The term precision marketing has become something of a catch-all. It’s been dragged through the mud, misused and misunderstood so many times that the fundamental USPs have been lost.
It was supposed to be an exercise in hyper-relevance. Customer retention and revitalisation. Instead, we’re more likely to encounter it in retargeted banner ads for things you’ve either bought already, or never really wanted in the first place.
Basically, it’s become a dirty term.
However, it should offer a ray of light in a post-GDPR market, in which more than one in five Brits actively block ads. The terminology is what’s holding us back and we need a new lexicon to communicate why it represents the future of marketing.
But to understand how to do so, we need to identify what the advantages of precision are for all parties, but equally be frank about where the problems lie. Precision marketing is, in essence, data-led actionable insight. While that’s a bit of a mouthful, it’s pretty accurate.
The theory is, marketers use the information you have on customers/prospects to better tailor their ‘experience’. In practice, it doesn’t always work out that way. The problem is, brands and agencies haven’t moved with the times and (for example) may still be using the six customer archetypes as their go-to strategy. This is entirely retrograde and unlikely to produce the type of results that really demonstrate what precision targeting can do – when it’s used effectively.
As a result, the idea of precision marketing still falls under spray-and-pray for some. If the personalisation doesn’t shine through, it will be just as ineffective as the paid-for stuff it aspires to trump.
But who can we really blame for this situation – the marketers, agencies, the brands themselves? The fact is marketing budgets are constrained, brands want agencies to do more for less, yet the idea of active segmentation has been devalued. It’s straight-up cognitive dissonance that’s been allowed to fester. Nobody wins.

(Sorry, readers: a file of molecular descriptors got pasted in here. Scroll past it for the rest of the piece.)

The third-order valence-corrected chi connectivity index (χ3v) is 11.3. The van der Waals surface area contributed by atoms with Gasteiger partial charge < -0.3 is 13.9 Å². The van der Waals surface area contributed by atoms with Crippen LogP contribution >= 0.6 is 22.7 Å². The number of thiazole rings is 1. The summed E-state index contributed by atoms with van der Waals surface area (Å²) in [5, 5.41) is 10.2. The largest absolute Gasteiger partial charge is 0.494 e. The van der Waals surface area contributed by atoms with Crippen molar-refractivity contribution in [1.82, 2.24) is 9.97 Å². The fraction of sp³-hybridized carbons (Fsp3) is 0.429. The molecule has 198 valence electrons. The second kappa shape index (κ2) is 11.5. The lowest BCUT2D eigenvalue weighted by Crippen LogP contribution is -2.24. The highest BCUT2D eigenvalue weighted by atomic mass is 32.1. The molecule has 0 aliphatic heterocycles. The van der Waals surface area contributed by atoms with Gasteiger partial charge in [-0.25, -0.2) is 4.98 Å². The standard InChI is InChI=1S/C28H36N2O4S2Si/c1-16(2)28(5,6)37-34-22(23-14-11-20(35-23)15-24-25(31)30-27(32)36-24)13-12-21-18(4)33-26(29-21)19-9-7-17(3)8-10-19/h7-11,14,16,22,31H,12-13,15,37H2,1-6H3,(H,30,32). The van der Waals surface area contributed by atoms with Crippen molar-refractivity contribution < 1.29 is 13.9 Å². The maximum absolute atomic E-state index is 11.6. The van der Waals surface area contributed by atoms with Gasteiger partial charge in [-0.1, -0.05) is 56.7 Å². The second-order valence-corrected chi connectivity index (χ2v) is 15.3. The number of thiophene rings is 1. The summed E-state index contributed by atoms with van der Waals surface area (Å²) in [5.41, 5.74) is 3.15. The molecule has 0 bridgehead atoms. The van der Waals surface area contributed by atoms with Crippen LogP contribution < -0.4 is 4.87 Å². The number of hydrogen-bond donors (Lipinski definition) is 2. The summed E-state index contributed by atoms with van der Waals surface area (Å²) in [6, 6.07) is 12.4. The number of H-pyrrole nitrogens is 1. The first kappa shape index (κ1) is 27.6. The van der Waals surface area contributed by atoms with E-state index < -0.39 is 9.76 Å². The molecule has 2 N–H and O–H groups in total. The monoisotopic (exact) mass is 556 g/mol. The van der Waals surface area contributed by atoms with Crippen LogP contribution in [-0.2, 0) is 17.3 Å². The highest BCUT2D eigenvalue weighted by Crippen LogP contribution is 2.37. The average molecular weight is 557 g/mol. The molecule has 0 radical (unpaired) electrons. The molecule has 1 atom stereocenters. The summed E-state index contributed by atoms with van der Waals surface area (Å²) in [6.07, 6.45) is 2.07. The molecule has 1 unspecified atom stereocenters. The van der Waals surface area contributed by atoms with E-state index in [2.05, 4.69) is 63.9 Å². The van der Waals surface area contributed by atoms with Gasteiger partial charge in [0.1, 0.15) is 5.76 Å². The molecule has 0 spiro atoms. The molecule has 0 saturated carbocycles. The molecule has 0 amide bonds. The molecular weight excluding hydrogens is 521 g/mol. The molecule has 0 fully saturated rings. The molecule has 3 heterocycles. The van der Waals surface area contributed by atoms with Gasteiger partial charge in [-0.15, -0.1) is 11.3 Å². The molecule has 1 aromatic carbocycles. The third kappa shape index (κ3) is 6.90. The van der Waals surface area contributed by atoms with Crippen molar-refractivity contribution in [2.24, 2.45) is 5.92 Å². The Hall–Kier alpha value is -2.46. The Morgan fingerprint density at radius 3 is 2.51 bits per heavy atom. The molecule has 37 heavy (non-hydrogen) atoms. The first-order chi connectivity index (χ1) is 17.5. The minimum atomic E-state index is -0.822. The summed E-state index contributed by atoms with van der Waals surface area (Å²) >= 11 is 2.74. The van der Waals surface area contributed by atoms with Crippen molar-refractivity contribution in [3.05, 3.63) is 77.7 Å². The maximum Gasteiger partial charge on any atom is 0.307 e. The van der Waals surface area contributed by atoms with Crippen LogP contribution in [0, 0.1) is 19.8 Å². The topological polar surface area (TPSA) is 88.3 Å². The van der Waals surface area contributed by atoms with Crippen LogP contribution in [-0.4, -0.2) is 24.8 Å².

So, how can the industry, as a whole, rehabilitate precision?
First, we need to look at what new technologies bring to the approach. I’m not going to spout endless hyperbole about how machine learning will single-handedly change advertising; what I can say from experience, though, is that AI-assisted software will make your data work harder for you.
Let’s say you’re already armed with your own data-sets based on customer location, gender, age and so on. You can build a better picture, sure. How about you then mix your data-sets with a third party’s? That way, you ensure value and relevance. Then, on top of that, your AI system’s always learning, scanning the segments for patterns, working out which sub-set responds best to which action. It’s stripping out the crunching, working the angles that a tired, data-blind human might well miss. It’s a more efficient way of dealing with the back-end of a project or campaign.
Machine learning allows you to extract the richness from data to the extent that you can pre-empt what people want and need at any given time with pinpoint accuracy. That’s the ‘new’ precision and it’s something both prospects and brands will benefit from tenfold.
More hot leads for brands, more things customers actually want and less spam. Everyone wins.
Sarah De Martin is UK managing director at data-driven marketing agency Artefact
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